RDX-A5

RDX is an organic compound with the formula (O2N2CH2)3. It is a white solid without smell or taste, widely used as an explosive. Chemically, it is classified as a nitroamine alongside HMX, which is a more energetic explosive than TNT. It was used widely in World War II and remains common in military applications. RDX is often used in mixtures with other explosives and plasticizers or phlegmatizers (desensitizers); it is the explosive agent in C-4 plastic explosive. It is stable in storage and is considered one of the most energetic and brisant of the military high explosives, with a relative effectiveness factor of 1.60.

BLACK POWDER

Gunpowder, also commonly known as black powder to distinguish it from modern smokeless powder, is the earliest known chemical explosive. It consists of a mixture of sulfur, carbon (in the form of charcoal) and potassium nitrate (saltpeter). The sulfur and carbon act as fuels while the saltpeter is an oxidizer. Gunpowder has been widely used as a propellant in firearms, artillery, rocketry, and pyrotechnics, including use as a blasting agent for explosives in quarrying, mining, and road building.

SMOKELESS POWDER

Smokeless powder is a type of propellant used in firearms and artillery that produces lower amounts of smoke when fired, unlike the historical black powder it replaced. The term is unique to the United States and is generally not used in other English-speaking countries, which initially used proprietary names such as “Ballistite” and “Cordite” but gradually shifted to “propellant” as the generic term.

PYRODEX®

Pyrodex®, a black powder substitute, is a replacement for black powder used in muzzleloading and cartridge firearms. Black powder substitutes offer a number of advantages over black powder, primarily including reduced sensitivity as an explosive and increased efficiency as a propellant powder.

AMMONIUM NITRATE (AN)

Ammonium nitrate is a chemical compound with the chemical formula NH4NO3. It is a white crystalline solid consisting of ions of ammonium and nitrate. It is highly soluble in water and hygroscopic as a solid, although it does not form hydrates. It is predominantly used in agriculture as a high-nitrogen fertilizer. Global production was estimated at 21.6 million tonnes in 2017. Its other major use is as a component of explosive mixtures used in mining, quarrying, and civil construction. It is the major constituent of ANFO, a popular industrial explosive which accounts for 80% of explosives used in North America; similar formulations have been used in improvised explosive devices.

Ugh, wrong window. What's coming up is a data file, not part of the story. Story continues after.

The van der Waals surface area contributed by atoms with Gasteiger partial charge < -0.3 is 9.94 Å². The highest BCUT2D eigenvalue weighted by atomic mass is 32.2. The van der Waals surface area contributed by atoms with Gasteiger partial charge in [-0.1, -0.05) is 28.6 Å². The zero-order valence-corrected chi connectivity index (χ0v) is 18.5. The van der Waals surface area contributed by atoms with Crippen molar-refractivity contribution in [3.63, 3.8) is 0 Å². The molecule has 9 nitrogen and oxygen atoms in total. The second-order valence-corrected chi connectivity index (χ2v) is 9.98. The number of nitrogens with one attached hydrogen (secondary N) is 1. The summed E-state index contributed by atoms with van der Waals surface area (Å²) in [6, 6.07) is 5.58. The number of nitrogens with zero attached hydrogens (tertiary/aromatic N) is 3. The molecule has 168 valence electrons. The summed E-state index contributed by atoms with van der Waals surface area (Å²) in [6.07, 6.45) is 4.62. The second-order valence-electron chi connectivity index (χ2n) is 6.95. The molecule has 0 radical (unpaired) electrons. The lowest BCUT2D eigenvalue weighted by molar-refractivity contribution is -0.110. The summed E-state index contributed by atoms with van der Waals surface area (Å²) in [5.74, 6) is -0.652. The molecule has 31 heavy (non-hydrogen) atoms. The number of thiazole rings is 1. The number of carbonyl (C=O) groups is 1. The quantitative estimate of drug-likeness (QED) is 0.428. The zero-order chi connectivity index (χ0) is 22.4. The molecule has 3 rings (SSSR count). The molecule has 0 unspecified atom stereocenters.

Calcium AMMONIUM NITRATE (CAN)

Calcium ammonium nitrate or CAN, also known as nitro-limestone or nitrochalk, is a widely used inorganic fertilizer, accounting for 4% of all nitrogen fertilizer used worldwide in 2007. Calcium ammonium nitrate has seen use in improvised explosives. The CAN is not used directly, but is instead first converted to ammonium nitrate; “More than 85% of the IEDs used against U.S. forces in Afghanistan contain homemade explosives, and of those, about 70% are made with ammonium nitrate derived from calcium ammonium nitrate”. CAN and other fertilizers were banned in the Malakand Division and in Afghanistan following reports of its use by militants to make explosives. Due to these bans, potassium chlorate — the stuff that makes matches catch fire — has surpassed fertilizer as the explosive of choice for insurgents.

HME Precursors

An explosives precursor is a chemical substance that can be made into an explosive with relative ease e.g. by mixing or blending with other substances, or by simple chemical processing. The vast majority of chemicals are used for legitimate purposes. However, some chemicals could potentially be misused for the illicit manufacture of homemade or improvised explosive. Indeed, relatively small amounts of certain chemicals can be sufficient to manufacture a significant amount of explosives.

Share this:

Share on facebook
Facebook
Share on twitter
Twitter
Share on linkedin
LinkedIn
Share on pinterest
Pinterest
Share on skype
Skype
Share on tumblr
Tumblr
Share on print
Print
Share on email
Email
Share on pocket
Pocket
Share on reddit
Reddit
Scroll to Top